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Voltage divider circuitsVoltage dividerLet's analyze a simple series circuit, determining the voltage drops across individual resistors:
From the given values of individual resistances, we can determine a total circuit resistance, knowing that resistances add in series: From here, we can use Ohm's Law (I=E/R) to determine the total current, which we know will be the same as each resistor current, currents being equal in all parts of a series circuit: Now, knowing that the circuit current is 2 mA, we can use Ohm's Law (E=IR) to calculate voltage across each resistor: It should be apparent that the voltage drop across each resistor is proportional to its resistance, given that the current is the same through all resistors. Notice how the voltage across R_{2} is double that of the voltage across R_{1}, just as the resistance of R_{2} is double that of R_{1}. If we were to change the total voltage, we would find this proportionality of voltage drops remains constant: The voltage across R_{2} is still exactly twice that of R_{1}'s drop, despite the fact that the source voltage has changed. The proportionality of voltage drops (ratio of one to another) is strictly a function of resistance values. With a little more observation, it becomes apparent that the voltage drop across each resistor is also a fixed proportion of the supply voltage. The voltage across R_{1}, for example, was 10 volts when the battery supply was 45 volts. When the battery voltage was increased to 180 volts (4 times as much), the voltage drop across R_{1} also increased by a factor of 4 (from 10 to 40 volts). The ratio between R_{1}'s voltage drop and total voltage, however, did not change: Likewise, none of the other voltage drop ratios changed with the increased supply voltage either: Voltage divider formulaFor this reason a series circuit is often called a voltage divider for its ability to proportion  or divide  the total voltage into fractional portions of constant ratio. With a little bit of algebra, we can derive a formula for determining series resistor voltage drop given nothing more than total voltage, individual resistance, and total resistance: The ratio of individual resistance to total resistance is the same as the ratio of individual voltage drop to total supply voltage in a voltage divider circuit. This is known as the voltage divider formula, and it is a shortcut method for determining voltage drop in a series circuit without going through the current calculation(s) of Ohm's Law. Using this formula, we can reanalyze the example circuit's voltage drops in fewer steps:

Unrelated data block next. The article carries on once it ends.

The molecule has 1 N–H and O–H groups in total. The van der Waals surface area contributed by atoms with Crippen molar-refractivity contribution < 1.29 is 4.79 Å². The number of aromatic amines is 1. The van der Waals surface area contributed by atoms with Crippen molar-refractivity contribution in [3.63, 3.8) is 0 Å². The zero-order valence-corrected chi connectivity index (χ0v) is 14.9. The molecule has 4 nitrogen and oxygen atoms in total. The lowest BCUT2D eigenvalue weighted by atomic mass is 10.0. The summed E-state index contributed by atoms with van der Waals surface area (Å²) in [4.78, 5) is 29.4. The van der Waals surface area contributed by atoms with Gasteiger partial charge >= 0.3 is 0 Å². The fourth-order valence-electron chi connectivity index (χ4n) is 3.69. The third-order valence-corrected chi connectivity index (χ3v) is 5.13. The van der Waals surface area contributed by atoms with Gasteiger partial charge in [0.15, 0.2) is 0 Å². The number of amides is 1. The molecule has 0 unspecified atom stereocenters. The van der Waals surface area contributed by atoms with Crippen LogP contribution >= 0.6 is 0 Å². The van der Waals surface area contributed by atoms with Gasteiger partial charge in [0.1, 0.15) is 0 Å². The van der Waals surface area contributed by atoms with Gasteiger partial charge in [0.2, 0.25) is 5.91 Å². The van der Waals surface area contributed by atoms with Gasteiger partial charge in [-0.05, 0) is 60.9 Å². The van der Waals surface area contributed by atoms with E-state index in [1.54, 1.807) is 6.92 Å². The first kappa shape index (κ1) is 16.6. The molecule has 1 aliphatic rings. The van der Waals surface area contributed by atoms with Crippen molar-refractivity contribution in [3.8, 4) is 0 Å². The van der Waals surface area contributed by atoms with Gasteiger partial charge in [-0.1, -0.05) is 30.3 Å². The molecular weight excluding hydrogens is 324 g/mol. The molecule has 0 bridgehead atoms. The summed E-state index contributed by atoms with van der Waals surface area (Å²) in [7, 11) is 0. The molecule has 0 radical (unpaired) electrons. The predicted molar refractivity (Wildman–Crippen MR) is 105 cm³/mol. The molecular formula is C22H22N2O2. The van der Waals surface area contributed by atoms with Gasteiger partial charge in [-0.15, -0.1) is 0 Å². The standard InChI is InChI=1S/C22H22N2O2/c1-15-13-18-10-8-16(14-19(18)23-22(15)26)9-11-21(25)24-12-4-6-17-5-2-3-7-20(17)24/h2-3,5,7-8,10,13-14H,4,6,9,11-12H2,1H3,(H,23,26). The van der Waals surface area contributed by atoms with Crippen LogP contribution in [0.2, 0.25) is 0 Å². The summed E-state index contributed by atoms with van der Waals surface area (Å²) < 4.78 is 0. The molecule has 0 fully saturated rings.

Voltage dividers find wide application in electric meter circuits, where specific combinations of series resistors are used to "divide" a voltage into precise proportions as part of a voltage measurement device.


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